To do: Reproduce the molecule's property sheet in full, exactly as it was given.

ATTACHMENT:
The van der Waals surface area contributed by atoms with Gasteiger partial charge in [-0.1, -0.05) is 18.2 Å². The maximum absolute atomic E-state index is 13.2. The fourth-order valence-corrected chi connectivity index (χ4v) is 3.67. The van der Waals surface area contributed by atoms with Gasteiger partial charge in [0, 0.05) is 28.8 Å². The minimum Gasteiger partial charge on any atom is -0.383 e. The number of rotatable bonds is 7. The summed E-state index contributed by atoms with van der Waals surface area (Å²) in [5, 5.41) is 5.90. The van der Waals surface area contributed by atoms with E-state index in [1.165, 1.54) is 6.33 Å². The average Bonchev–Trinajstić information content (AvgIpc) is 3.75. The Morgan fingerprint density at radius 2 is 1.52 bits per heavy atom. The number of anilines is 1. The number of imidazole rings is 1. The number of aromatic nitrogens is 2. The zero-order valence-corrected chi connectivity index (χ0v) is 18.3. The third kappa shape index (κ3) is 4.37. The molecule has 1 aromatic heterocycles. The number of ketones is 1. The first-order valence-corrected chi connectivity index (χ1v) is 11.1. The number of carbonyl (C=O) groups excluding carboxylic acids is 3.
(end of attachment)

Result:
The van der Waals surface area contributed by atoms with Gasteiger partial charge in [-0.1, -0.05) is 18.2 Å². The maximum absolute atomic E-state index is 13.2. The fourth-order valence-corrected chi connectivity index (χ4v) is 3.67. The van der Waals surface area contributed by atoms with Gasteiger partial charge in [0, 0.05) is 28.8 Å². The minimum Gasteiger partial charge on any atom is -0.383 e. The number of rotatable bonds is 7. The summed E-state index contributed by atoms with van der Waals surface area (Å²) in [5, 5.41) is 5.90. The van der Waals surface area contributed by atoms with E-state index in [1.165, 1.54) is 6.33 Å². The average Bonchev–Trinajstić information content (AvgIpc) is 3.75. The Morgan fingerprint density at radius 2 is 1.52 bits per heavy atom. The number of anilines is 1. The number of imidazole rings is 1. The number of aromatic nitrogens is 2. The zero-order valence-corrected chi connectivity index (χ0v) is 18.3. The third kappa shape index (κ3) is 4.37. The molecule has 1 aromatic heterocycles. The number of ketones is 1. The first-order valence-corrected chi connectivity index (χ1v) is 11.1. The number of carbonyl (C=O) groups excluding carboxylic acids is 3.